Why Basic or ‘Invisible’ Hearing Devices Frequently End Up in the Top Drawer

One of the ways in which hearing aids help us hear better is by making sounds louder. In effect, all hearing aids have this ability. Most have some degree of noise reduction meaning they are able to recognise speech sounds, recognise noise (non-speech sounds) and give more prominence to speech sounds. Typically, the more advanced the device is, the better the noise reduction processing capabilities are. As a general rule, the more channels the device has, the more precise decisions the devices can make about what is speech, what is noise and to reduce the noise without compromising speech clarity. Basic devices almost always have fewer channels than premium devices generally meaning less precision in noise reduction.

In group situations, simply ‘cleaning’ the signal via noise reduction processing is usually insufficient when the ‘noise’ is other people’s voices. This is where directional microphones come into play, these microphones enable the devices to be more sensitive toward the front (in most cases) whilst reducing the sounds from the sides and the rear, assuming the people you want to hear are in front if you. In many studies, directional microphones have been shown to improve speech understanding in background noise by around 30%. Unfortunately, devices that are hidden, or partially hidden in the ear canal don’t have the physical structure nor orientation to enable such directional microphones, meaning the devices amplify sound equally, including unwanted sounds, from the sides and the rear. They also generally have an unwelcome impact on ear canal acoustics, but that’s another story.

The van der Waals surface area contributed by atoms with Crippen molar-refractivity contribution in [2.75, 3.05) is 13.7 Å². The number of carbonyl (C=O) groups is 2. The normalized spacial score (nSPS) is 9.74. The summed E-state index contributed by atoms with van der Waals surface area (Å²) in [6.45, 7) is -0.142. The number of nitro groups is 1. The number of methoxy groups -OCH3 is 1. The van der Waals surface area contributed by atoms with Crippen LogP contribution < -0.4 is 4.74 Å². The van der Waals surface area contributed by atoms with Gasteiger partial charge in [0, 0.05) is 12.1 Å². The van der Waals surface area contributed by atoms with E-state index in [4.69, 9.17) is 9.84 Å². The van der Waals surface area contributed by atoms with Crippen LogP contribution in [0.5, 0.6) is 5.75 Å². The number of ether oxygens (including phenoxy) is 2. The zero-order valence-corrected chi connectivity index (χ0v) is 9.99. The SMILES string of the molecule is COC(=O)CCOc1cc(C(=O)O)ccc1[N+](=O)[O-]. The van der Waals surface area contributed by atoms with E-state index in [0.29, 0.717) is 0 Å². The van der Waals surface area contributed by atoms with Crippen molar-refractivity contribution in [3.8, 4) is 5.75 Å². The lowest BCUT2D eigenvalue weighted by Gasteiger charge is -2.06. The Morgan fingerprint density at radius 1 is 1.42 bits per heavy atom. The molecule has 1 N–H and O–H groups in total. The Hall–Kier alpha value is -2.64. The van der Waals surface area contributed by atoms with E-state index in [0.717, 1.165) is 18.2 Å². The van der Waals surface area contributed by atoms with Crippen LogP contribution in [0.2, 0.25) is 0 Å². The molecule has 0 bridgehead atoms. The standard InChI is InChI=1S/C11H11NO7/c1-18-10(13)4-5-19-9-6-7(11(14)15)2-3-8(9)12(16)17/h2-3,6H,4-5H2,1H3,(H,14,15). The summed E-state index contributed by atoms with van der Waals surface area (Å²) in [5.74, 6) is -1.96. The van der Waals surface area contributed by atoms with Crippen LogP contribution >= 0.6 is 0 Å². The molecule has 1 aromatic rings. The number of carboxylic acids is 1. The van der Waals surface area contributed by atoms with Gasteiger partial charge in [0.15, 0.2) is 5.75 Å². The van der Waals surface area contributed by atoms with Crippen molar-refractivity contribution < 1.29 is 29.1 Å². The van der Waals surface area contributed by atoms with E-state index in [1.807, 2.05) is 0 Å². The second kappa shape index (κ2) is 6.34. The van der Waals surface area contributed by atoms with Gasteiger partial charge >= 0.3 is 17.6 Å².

Not all directional microphones are made equal. In basic devices, the directional microphones are often ‘fixed’ and usually need to be manually activated by a push button in the devices, a confusing and fiddly process for most. More advanced devices have automatic, adaptive directional microphones which have the capacity to reduce unwanted voices and noise from the sides and the rear, even in those sounds move e.g. a moving truck. Some devices are able to track and reduce multiple noise sources with the view of comfortably enhancing speech toward the front of the wearer.

Taking directional microphones one step further are devices with ‘bilateral beamforming’ capabilities. In my opinion, based on my research and experience, they are the ‘holy grail’ of noise reducing hearing devices. Beam forming devices work together as a team to augment directional microphones in a similar manner to what occurs in a normally functioning, unimpaired hearing system. There’s a complex interaction between both ears and both sides of the brain to help us hear well in noise. With hearing loss, the receptor cells, specifically outer hair cells, are less able to perform their noise suppressing functions. Beamforming devices augment the brain’s ability to selectively filter and suppress unwanted sounds enabling unprecedented hearing in noise. Fortunately, there is now a range of beamforming options available from different manufacturers at a range of technology levels.

Bottom line, when hearing devices under perform at the times when they are most needed, of course they’ll end up in the top drawer. Today’s multi-channel, bilateral beamforming solutions correctly fitted by an Independent Audiologist (who is not limited by device choice), in my experience, is your highest probability of success.